(Highlights from our day at EGX Rezzed. We asked attendees about their favourite game from the expo, as well as their favourite game of all time!)

Last month we had the pleasure of attending EGX Rezzed, the UK’s premier Independent Game Convention. This was our first EGX Rezzed, we weren’t disappointed, every game on the show floor was developed by independent developers attempting to pioneer new ideas or reworking already established genres. And on the train ride home¬†all we talked about, is why indies¬†are so important.

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Being on the show floor, hopping from booth to booth and talking to developers is easily one of our favourite experiences. Hearing creatives talk about their passion projects, products they have spent hours, days, years toiling away at, will inspire anybody with a desire to create something for themselves. The majority of the time, these teams are small groups of talented individuals who have the dream and ambition to try something different. There are household names in game development: Kojima, Miyamoto, Druckmann and Howard; these are some of the auteurs of the game industry, all seem impossibly far away, artists protected by PR shaped bodyguards. Yet, at Rezzed the developers were on the frontlines, promoting their work and engaging with fans.

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While big conferences, live-streams and directs engage the audience, being able to talk directly to the people creating the art you love, moves you. As creators, with a penchant for nonfiction, we enjoy talking to people and discovering what makes them tick. This is even truer when the conversation is about games. At the event, we spoke to a few developers, community managers and one extremely funny publisher. We played their games and found out what inspired them. And that is what means to be indie; to meet and know your fans. To share laughs and stories with them. All the while, creating something on your own terms.

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Now, like always, we’re burdened with the time between each eventual realise and our next expo, EGX in September.

EGX Rezzed Best Games in Show

  1. Forgotton Anne by Throughline Games
  2. Sinner: Sacrifice for Redemption by Dark Star
  3. Metamorphosis by Ovid Works

On… Nintendo Switch

There’s barely a handful of days until the release of Nintendo Switch since Iwata revealed the new concept codenamed NX: speculation, rumours and hype have been rife throughout the gaming community. Who couldn’t help but indulge in the hype and speculation? most of us, debating and retweeting hooked on every crumb. And now with the release imminent and my perspective much deliberated over, I have an inclination to share my views on both Nintendo and their upcoming Home/Portable hybrid console.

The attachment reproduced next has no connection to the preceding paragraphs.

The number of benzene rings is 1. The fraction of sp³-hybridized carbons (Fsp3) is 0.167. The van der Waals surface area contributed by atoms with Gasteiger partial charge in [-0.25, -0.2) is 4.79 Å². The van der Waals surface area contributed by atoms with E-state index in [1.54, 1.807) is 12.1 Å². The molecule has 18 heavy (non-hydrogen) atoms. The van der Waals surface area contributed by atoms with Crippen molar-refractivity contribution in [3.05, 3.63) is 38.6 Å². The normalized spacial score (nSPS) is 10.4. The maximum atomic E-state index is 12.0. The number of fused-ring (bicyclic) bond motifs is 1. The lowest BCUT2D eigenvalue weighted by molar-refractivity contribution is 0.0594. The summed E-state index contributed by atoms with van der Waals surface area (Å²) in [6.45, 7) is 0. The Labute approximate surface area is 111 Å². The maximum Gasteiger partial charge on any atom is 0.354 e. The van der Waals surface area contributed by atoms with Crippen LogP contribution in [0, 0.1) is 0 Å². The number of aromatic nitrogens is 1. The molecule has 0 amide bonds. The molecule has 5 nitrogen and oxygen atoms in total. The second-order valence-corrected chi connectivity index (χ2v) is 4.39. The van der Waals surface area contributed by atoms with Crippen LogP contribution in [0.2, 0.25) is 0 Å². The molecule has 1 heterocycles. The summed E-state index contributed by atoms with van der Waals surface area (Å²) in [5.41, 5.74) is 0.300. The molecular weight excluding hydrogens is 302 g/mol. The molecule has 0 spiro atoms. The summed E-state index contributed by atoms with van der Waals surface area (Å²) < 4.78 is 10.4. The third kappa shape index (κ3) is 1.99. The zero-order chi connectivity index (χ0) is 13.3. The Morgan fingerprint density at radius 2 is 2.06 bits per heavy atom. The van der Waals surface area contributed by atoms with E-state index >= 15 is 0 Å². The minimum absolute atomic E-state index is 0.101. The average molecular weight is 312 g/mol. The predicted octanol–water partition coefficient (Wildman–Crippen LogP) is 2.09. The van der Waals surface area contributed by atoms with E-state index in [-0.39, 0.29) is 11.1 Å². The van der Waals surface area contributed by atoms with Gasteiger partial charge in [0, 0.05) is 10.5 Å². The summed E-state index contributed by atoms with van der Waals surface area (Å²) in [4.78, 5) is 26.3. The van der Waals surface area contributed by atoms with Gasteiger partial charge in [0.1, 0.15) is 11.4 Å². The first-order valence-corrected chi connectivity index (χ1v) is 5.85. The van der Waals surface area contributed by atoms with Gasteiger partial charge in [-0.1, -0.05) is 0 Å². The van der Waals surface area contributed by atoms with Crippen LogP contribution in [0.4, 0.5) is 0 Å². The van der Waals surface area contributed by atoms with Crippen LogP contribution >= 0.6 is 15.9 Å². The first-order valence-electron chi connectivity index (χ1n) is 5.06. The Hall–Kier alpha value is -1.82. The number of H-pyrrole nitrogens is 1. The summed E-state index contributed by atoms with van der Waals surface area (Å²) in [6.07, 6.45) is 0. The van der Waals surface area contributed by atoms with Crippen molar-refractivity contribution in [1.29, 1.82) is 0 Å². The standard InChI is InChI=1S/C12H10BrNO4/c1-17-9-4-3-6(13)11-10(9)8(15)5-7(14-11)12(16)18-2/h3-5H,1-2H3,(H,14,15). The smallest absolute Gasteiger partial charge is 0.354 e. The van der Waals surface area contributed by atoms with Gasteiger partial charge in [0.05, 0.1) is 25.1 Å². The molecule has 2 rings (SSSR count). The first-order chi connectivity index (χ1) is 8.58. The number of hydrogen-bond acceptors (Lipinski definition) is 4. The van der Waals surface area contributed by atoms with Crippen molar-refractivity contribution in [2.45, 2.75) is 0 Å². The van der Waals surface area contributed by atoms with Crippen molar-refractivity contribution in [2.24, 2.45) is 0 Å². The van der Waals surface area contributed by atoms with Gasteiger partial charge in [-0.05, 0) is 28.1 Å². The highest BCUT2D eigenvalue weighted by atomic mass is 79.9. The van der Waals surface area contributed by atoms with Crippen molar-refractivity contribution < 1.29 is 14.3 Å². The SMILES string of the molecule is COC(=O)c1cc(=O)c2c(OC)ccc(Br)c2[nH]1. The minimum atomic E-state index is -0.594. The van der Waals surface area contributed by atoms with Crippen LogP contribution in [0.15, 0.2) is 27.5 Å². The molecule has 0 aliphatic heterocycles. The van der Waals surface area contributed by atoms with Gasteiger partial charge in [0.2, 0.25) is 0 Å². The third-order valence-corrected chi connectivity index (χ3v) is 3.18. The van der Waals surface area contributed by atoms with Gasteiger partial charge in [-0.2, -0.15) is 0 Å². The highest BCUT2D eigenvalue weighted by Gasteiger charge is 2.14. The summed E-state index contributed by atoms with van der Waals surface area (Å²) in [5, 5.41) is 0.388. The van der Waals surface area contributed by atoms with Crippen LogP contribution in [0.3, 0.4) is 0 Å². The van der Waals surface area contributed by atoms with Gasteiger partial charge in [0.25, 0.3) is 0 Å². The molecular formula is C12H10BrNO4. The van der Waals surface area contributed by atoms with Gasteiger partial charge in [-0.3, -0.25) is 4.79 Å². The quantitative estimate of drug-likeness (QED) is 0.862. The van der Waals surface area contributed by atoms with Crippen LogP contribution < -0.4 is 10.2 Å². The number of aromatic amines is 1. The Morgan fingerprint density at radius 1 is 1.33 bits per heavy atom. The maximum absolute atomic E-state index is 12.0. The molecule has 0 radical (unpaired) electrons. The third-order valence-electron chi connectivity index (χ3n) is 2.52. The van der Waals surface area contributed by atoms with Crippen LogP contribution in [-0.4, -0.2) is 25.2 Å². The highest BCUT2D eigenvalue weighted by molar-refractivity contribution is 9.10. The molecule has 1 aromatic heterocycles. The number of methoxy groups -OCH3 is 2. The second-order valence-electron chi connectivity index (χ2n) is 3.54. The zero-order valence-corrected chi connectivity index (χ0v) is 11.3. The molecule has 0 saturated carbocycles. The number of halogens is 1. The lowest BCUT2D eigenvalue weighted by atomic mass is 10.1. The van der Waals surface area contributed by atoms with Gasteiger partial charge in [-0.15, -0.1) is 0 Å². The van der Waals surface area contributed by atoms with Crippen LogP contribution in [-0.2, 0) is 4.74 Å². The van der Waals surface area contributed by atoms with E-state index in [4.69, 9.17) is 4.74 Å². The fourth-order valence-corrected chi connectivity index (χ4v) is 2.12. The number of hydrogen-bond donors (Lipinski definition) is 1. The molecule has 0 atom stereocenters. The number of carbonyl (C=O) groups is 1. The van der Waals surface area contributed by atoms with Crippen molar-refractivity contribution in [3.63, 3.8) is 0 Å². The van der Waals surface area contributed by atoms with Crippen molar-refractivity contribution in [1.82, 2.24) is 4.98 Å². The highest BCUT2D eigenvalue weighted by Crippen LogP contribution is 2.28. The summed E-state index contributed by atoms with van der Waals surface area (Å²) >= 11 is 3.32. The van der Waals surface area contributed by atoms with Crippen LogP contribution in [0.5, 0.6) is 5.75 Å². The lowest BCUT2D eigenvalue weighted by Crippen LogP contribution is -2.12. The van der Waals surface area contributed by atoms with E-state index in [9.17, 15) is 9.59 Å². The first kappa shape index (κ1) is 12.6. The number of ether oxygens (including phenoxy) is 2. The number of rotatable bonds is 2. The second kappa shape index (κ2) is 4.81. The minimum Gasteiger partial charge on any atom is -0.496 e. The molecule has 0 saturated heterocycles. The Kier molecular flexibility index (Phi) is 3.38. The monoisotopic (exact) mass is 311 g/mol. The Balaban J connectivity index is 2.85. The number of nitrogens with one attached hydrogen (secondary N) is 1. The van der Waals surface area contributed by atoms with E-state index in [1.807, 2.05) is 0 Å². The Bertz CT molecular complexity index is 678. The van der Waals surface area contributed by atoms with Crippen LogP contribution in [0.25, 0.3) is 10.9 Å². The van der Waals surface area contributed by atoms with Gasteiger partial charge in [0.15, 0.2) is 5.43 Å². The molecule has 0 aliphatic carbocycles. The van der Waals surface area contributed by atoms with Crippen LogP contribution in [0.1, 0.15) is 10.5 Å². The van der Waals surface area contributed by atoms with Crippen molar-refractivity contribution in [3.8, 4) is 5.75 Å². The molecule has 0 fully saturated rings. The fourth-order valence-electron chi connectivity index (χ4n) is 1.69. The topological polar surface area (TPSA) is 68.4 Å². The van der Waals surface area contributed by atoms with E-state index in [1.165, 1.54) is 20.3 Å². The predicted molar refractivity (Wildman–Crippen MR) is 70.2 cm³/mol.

(Also I haven’t posted in a while…like 5 months to be exact.)

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Mario Kart 8 Deluxe at the Nintendo Switch event in London at the Hammersmith Apollo.

I would be lying if I said wasn’t hyped from the word go… As soon as the Nintendo Switch reveal trailer dropped, I felt my already empty wallet getting emptier. However, even then my feelings about the Switch were still very much open to change. The appeal of Skyrim didn’t do much for me and I’m British with a penchant for books and a preference for Rugby, Football and Badminton; so NBA2K…(honestly, just give me FIFA) doesn’t give me any warm and fuzzies. Therefore all major selling points were obviously the 1st party titles. At the time just glimpsing: Splatoon 2, Mario Kart 8 Deluxe, Mario Odyssey and The Legend of Zelda: Breath of the Wild, had me stunned and at one point even speechless.

During the months that followed, bystanders and less speculative journalists, watched as the internet erupted ablaze with rumours. While punches and tonnes shit were hurled on Twitter; certain individuals suffered onslaughts of abuse and criticism. Meanwhile, some friends and I, speculated in Pubs and Chinese restaurants, about whether Nintendo should even be making the Nintendo Switch.¬†Full disclosure, I consider myself quite a big Nintendo fan. The majority of friends on the other hand, not so much. We’ve on numerous occasions gone, back and forth, arguing the advantage and disadvantages of Nintendo hardware; praising the greatness of their software, but just as often criticising the shortcomings of their hardware.